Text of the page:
Time-to-Link Test for 1000BASE-T and 10GBASE-T


This post is composed on the basis of the physical layer (PHY) behavior assessment of 1000BASE-T and 10GBASE-T. In order to understand the test results and the meaning of this discussion, some terminologies have to be introduced first.

The Meaning of Time-to-Link

Time-to-link (TTL) is a system performance standard that characterizes and measures the PHY behavior through autonegotiation (AN) and 1G/10GBASE-T startup sequences (correspond to training). It is one of the two primary performance measures (the other is bit error rate) used to characterize BASE-T PHY link rate interoperability.

For Ethernet over twisted pair, autonegotiation is defined in clause 28 of IEEE 802.3. It is a procedure by which two connected devices choose common transmission parameters. In this process, the link partner firstly share their capabilities, such as speed, duplex mode, and flow control, and then choose the highest performance transmission mode they both support.

Since servers networking drivers must meet the third party certifications, the TTL standard used to measure link interoperability becomes rather important. Otherwise, long TTLs (>6s) can lead to device certification failures.

How to Measure the Link Interoperability?

There are several representative link interoperability metrics associated with TTL. Their meanings are explained as follows:

TTL: time to achieve link after link initiate event.

Link attempts number: number of attempts made to resolve Master/Slave status for each link. Within a link, one link partner is designated as the master timing source for transmitted signals in both directions. One partner is Master and one partner is Slave.

Link drops number: number of link drops observed after link is established.

Clock recovery: Some digital data streams, especially high-speed serial data streams, such as Ethernet, are sent without an accompanying clock signal. The receiver generates a clock from an approximate frequency reference, and then phase-aligns the clock to the transitions in the data stream with a phase-locked loop (PLL). This is one method of performing a process commonly known as clock and data recovery (CDR). Here it is also called Master/Slave resolution.

TTL distribution: percentage of links by link time.

Speed downshift/downgrade: resolved speed if other than 10Gbps.

Presentation and Analysis of the Results

Totally 1550 link tests are performed, and the results are:

  • 1,050 out of 1,550 tests, or 67% of the total number of link tests, achieved a link state in 7s or less (green slice).
  • 499 out of 1,550 tests, or 32% of the total number of link tests, achieved a link state somewhere between 7s and 15s (blue slice).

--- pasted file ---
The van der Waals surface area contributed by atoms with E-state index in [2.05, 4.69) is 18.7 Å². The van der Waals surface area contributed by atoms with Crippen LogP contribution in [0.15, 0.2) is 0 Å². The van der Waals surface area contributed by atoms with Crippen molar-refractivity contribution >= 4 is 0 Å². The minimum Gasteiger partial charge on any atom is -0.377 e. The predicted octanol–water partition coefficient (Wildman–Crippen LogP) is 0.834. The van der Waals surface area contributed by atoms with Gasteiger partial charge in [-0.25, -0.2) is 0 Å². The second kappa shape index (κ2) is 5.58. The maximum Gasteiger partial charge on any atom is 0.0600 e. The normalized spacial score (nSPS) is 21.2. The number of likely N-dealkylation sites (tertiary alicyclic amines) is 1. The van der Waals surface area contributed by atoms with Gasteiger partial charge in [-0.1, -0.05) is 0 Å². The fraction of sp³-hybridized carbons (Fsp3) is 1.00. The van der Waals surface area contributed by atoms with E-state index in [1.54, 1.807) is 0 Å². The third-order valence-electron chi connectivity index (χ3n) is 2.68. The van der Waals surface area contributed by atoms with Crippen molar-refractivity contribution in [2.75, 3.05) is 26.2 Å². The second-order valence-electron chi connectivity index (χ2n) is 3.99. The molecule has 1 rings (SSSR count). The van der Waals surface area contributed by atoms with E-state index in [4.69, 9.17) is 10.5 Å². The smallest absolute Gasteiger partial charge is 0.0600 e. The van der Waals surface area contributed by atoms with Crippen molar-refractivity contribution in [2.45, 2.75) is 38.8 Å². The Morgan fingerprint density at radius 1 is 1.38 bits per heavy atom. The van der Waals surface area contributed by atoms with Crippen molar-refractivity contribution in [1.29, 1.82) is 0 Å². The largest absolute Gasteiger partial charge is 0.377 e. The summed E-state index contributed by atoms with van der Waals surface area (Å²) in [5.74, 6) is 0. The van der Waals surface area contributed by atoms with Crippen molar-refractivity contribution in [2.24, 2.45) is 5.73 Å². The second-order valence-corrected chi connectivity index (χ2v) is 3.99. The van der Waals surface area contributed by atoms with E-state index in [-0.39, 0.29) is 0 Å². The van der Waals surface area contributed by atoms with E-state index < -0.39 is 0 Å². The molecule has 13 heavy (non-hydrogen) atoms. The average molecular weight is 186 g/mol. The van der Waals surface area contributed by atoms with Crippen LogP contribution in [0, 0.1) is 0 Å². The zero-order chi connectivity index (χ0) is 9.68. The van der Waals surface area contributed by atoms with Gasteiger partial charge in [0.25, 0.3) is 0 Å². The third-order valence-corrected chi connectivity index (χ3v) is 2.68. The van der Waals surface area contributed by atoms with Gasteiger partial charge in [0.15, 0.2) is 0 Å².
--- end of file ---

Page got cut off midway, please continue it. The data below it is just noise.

• 1 out of 1,550 tests, or < 1 % (actually 0.15%) of the total number of link tests, achieved a link state longer than 15s (exactly 16.4s; yellow splice, actually it should be smaller than presented in the pie chart).

TTL % of total trials pie chart

Source: http://www.ieee802.org

Characterizing TTL behavior

Cumulative percentage (%) TTL is the distribution of measured link times as a percentage of total measured link time. Total link time recorded for all 1,550 tests is 10,837,835ms or about 3h 0min 38sec. The measured link time and cumulative percentage of each result is recorded in following table and chart:

Cumulative percentage TTL

Source: http://www.ieee802.org

TTL behavior

Source: http://www.ieee802.org

TTL Distribution and Master/Salve Resolution by Channel Length

In this part, the example of 10GBASE-T TTL measured from 2m to 115m channels (9790 links) will be given. The average TTL across 2m to 100m is 7.5s; the average time in autonegotiation is 5s; the average time in training is 2.6s. The following two charts illustrate the TTL distribution and clock recovery results by channel lengths from 2m to 115m.

TTL distribution by channel length

Source: http://www.ieee802.org

clock recovery distribution by channel length

Source: http://www.ieee802.org

According to the charts, we can see that there is an apparent loop timing trend towards Master preference with increasing channel length. And very long TTLs (>15s) at >100m channels are associated with downshits to 1Gb link speed.

AN & Training Times for 1000BASE-T and 10GBASE-T

Measured autonegotiation and training times from 1550 1Gb links for 10GBASE-T device to 1000BASE-T link partner, and 10GBASE-T device to 10GBASE-T link partner are respectively:

AN & traning times and TLL